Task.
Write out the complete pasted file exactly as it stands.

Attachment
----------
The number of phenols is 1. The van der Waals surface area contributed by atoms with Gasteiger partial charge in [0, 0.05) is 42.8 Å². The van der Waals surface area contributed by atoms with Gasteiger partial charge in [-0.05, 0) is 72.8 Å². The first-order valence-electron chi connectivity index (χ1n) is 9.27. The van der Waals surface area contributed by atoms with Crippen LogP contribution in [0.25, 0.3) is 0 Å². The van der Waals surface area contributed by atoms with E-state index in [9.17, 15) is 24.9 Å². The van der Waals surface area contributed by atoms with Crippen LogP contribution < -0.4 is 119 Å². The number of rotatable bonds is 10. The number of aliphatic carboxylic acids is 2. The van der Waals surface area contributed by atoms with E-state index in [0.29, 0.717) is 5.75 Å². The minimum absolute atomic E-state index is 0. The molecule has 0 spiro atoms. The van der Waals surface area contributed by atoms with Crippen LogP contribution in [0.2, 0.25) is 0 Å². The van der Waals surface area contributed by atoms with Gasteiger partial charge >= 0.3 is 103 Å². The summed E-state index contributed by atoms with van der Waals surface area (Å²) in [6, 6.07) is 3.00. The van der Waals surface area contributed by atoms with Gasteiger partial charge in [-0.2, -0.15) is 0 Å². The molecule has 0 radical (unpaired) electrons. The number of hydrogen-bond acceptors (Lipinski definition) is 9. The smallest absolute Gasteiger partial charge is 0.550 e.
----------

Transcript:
The number of phenols is 1. The van der Waals surface area contributed by atoms with Gasteiger partial charge in [0, 0.05) is 42.8 Å². The van der Waals surface area contributed by atoms with Gasteiger partial charge in [-0.05, 0) is 72.8 Å². The first-order valence-electron chi connectivity index (χ1n) is 9.27. The van der Waals surface area contributed by atoms with Crippen LogP contribution in [0.25, 0.3) is 0 Å². The van der Waals surface area contributed by atoms with E-state index in [9.17, 15) is 24.9 Å². The van der Waals surface area contributed by atoms with Crippen LogP contribution < -0.4 is 119 Å². The number of rotatable bonds is 10. The number of aliphatic carboxylic acids is 2. The van der Waals surface area contributed by atoms with E-state index in [0.29, 0.717) is 5.75 Å². The minimum absolute atomic E-state index is 0. The molecule has 0 spiro atoms. The van der Waals surface area contributed by atoms with Crippen LogP contribution in [0.2, 0.25) is 0 Å². The van der Waals surface area contributed by atoms with Gasteiger partial charge >= 0.3 is 103 Å². The summed E-state index contributed by atoms with van der Waals surface area (Å²) in [6, 6.07) is 3.00. The van der Waals surface area contributed by atoms with Gasteiger partial charge in [-0.2, -0.15) is 0 Å². The molecule has 0 radical (unpaired) electrons. The number of hydrogen-bond acceptors (Lipinski definition) is 9. The smallest absolute Gasteiger partial charge is 0.550 e.